Meltzer ends on an upbeat note by talking about the next generation girls and music. She describes start-up band camps for girls, like the Rock ‘n’ Roll Camp for Girls, Rosie’s Girls and the Willie Mae Camp. Here adolescent girls attend workshops on songwriting, singing and playing instruments. It’s nice to know that the next generation of women is ready to express themselves and take the rock helm. Meltzer sums up the importance of “girl power”:

Girl power recognizes that not everything is pure: it delights in ambiguous gray areas. It’s not just about testing out your own relationship to feminism, but about finding your identity in the world. But girl power’s ‘do-it-yourself’ message of ‘you can do anything’ is a powerful entrée to feminis, especially because its simplicity brings in the very young. If the third wave was in part about reclaiming a sense of the purely feminine in feminism, then we need to look toward the fourth wave to not let that get out of control to the point where we forget how we got here. Girl power is a way station, not an endpoint, and a gateway, I hope, to a more profound equality of the sexes.

I hope Meltzer is right, that more girls start believing in themselves and the power they wield to create change for a better more equitable world. In the book Manifesta, co-authors Jennifer Baumgardner and Amy Richards write, “The presence of feminism in our lives is taken for granted. For our generation, feminism is like fluoride. We scarcely notice we have it—it’s simply in the water.” Many women my age and younger have taken the previous generations’ struggles of Roe v. Wade, the right to vote, etc. for granted. Many strong, independent women do not even call themselves feminists, despite their support for feminist issues. Just as the term “girl power” started with riot grrrl in a raw, pure state, subsequent artists like the Spice Girls diluted the message to be a merchandising slogan and eventually a punchline. In some ways, feminism has suffered the same fate. I’m glad that throughout her book, Meltzer acknowledges the importance of feminism for women, particularly young women’s lives. But what is most puzzling to me is that Meltzer criticizes feminist musicians for the same reasons she applauds many conformist, non-activist ones. It’s as if she is wearing a token-feminism rather than promoting true female empowerment. I wished Meltzer had been more vocal in her critique of sexism and feminism’s role in pop culture and society.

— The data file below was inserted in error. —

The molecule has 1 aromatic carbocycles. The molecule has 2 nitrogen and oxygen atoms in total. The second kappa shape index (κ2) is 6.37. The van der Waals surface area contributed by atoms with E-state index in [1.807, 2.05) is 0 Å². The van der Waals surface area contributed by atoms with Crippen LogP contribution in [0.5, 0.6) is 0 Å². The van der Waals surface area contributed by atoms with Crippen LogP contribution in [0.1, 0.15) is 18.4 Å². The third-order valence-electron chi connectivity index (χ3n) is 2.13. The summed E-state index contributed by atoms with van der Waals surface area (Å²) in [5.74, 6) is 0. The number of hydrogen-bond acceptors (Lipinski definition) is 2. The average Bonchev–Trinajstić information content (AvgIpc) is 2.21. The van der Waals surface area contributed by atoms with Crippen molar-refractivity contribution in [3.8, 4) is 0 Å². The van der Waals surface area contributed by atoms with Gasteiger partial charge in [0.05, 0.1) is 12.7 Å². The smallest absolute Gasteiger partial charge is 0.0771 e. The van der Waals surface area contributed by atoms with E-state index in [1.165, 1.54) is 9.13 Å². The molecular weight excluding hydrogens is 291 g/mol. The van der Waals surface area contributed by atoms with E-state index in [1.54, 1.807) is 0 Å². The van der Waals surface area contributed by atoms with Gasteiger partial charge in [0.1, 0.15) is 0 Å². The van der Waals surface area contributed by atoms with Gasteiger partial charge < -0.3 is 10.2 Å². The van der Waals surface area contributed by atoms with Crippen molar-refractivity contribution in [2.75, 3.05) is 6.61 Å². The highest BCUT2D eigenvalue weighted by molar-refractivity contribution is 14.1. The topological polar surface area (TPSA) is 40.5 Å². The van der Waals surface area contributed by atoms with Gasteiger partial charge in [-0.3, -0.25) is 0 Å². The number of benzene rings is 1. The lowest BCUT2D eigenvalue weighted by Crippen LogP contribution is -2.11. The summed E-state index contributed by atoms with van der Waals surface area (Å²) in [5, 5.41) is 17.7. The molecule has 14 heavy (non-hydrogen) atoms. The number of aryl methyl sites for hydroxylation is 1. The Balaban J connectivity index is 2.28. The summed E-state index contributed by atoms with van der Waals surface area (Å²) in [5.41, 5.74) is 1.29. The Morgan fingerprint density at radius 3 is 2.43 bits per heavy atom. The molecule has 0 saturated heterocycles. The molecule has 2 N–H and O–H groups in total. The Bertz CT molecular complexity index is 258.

Girl Power succeeds best when Meltzer allows those on the front lines to tell their own stories, such as Kathleen Hanna and Tobi Vail from the band Bikini Kill. The brevity of the book (a mere 151 pages) and the breadth of topics covered virtually guarantees that none truly receive the attention or analysis they deserve. The problem with Girl Power is that there is so much contradictory and faulty logic which undermines the valid points Meltzer does make. I think this is an important feminist book that needed to be written … by someone else. As for this feminist, these days I may listen to a bit more folk and indie rock: Indigo Girls, Kate Nash, Regina Spektor and The Airborne Toxic Event. But I always make time to sing loud and strut proud, releasing my inner diva (my inner Tina!) to the world.

Megan Kearns lives in Boston and works at Harvard Kennedy School’s Women and Public Policy Program.

This entry was posted in girl culture, music, princesses, talkinboutmygeneration. Bookmark the permalink.